If you plan on getting a new puppy, then potty training is probably the first thing on your mind. It’s the one part of puppy ownership that none of us enjoy. Failure at it is one of the reasons dogs are surrendered to the shelters. The following ten puppy potty training tips will help make sure your puppy’s potty training is successful. These are the tips I used with my sheltie when I brought him home at eight weeks – he had two accidents (both my fault) and was fully house trained in just two weeks.
#1 – Confined Space
Before your puppy comes home, be sure you are ready by setting up a confined space. Dogs are den animals, meaning they don’t like to “go” where they eat and sleep. Make sure the space is proportionate for your puppy. They should be able to comfortable move around, stretch out in their sleeping area, etc. If your puppy does have an accident in there, it might be too big of a space.
#2 – Say NO to Potty Pads
I don’t use them at all and here’s why: you are allowing your dog to go to the bathroom in the house, which is the exact opposite of what you want! So unless you have a little dog whom you are planning on potty training to pads for life (and even then, I’d suggest a litter box), the potty pads just add a step in the potty training equation that is not only not needed, but can actually slow you down. After all, they are made to encourage your dog to go to the bathroom in the house.
#3 – Crate Train
A crate is one of the easiest ways to potty train. It keeps your pup in a confined space they won’t want to “go” when you can’t watch them, like if you are in the shower or on a quick run to the store. Just be mindful of your dog’s bladder and don’t leave a puppy in there too long. If you do and he has an accident, it’s YOUR fault, not his!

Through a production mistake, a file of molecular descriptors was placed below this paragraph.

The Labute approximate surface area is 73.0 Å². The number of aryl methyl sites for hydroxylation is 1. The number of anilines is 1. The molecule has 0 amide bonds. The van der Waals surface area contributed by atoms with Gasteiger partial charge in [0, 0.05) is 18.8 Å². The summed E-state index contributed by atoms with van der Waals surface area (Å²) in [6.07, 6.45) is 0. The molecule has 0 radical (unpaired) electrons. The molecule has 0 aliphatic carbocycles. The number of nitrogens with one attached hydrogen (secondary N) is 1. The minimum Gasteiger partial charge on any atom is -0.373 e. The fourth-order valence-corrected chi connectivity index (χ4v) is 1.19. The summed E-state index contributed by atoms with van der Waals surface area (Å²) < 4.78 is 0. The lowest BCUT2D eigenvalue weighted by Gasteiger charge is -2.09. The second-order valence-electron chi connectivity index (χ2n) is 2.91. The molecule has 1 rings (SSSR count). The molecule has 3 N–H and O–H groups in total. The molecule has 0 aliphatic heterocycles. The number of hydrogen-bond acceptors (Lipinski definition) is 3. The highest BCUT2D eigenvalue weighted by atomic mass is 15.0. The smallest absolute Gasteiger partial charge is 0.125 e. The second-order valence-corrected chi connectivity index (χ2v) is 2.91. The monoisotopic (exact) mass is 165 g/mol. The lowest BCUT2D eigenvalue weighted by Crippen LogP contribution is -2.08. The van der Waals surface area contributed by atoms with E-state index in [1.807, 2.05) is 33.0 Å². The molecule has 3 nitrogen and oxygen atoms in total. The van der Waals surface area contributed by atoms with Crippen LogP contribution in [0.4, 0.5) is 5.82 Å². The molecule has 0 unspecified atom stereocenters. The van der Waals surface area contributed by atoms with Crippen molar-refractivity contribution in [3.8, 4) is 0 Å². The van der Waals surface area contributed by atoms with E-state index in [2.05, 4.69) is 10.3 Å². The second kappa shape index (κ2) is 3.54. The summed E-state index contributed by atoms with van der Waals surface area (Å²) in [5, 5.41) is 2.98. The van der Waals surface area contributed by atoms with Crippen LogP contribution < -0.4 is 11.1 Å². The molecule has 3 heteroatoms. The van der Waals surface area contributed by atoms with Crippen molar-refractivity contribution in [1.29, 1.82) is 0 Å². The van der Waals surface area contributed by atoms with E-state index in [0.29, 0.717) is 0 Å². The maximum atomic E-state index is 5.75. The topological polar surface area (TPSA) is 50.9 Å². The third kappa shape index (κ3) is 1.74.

#4 – Have a Set Schedule
If you feed your pup at set times every day, you can get your pup on a bathroom routine, making it easier on both of you to not let accidents happen.
#5 – Don’t Punish Accidents
There is no proof that this stops a dog from going in the house. In fact, I know a lot more people who have punished for it and are still having potty problems than people who never punished. Your reasoning does not equate to the dog. All he understands is that for some reason you sound very upset about something and you are rubbing his nose where he “went.” For many dogs, they seem to think that just means you didn’t want to see it, so next time, they hide behind the couch and go. Now you have a fearful dog that is peeing in places you have no idea about. (Not to mention the reason your puppy had an accident was probably your fault – too slow in taking him out, not watching him close enough, left him confined too long without a bathroom break, etc.)
#6 – Reward!
On the flip side, there is strong evidence that rewarding your dog after he goes outside makes an impact. So have a PARTY when your dog potty’s outside. Give him a treat, give him attention, let him run around outside, whatever he loves to do. It’s HIS party.
#7 – Take ‘Em Out…
First thing in the morning, last thing before bed. After a nap, after play time, after mealtime and a little bit after they have had water. These are the main times your puppy will need to go, and often when we forget and accidents happen.
#8 – Watch For Signals
Suddenly getting distracted from the toy or whatever she was doing, sniffing around, circling or whining can be signs an accident it about to happen. Take your pup out as soon as you see these signs. And no, you can’t wait for a commercial, or take time to finish your food while it’s hot. If you do, your puppy will have an accident and you have no one to blame but yourself.
#9 – Tether to You
Don’t let your puppy have the run of the house until he is all potty (and chew) trained. A great way to keep him with you and allow him to explore at the same time is to tether him to you with a leash or a cord wrapped around your waist. This way he can have time out of the crate or confined space, but can’t wander too far and you can keep an eye on him.
#10 – Clean Accident Area Thoroughly
This is very important! Once a dog has gone in an area, the smell lingers and your dog is more likely to go again. So, be sure to thoroughly clean any accidents with a good enzymatic cleaner that eats/destroy odors, and doesn’t just mask them. Remember, just because you can’t smell, doesn’t mean your dog can’t. (Note: The product pictured is just an example, I haven’t personally used it).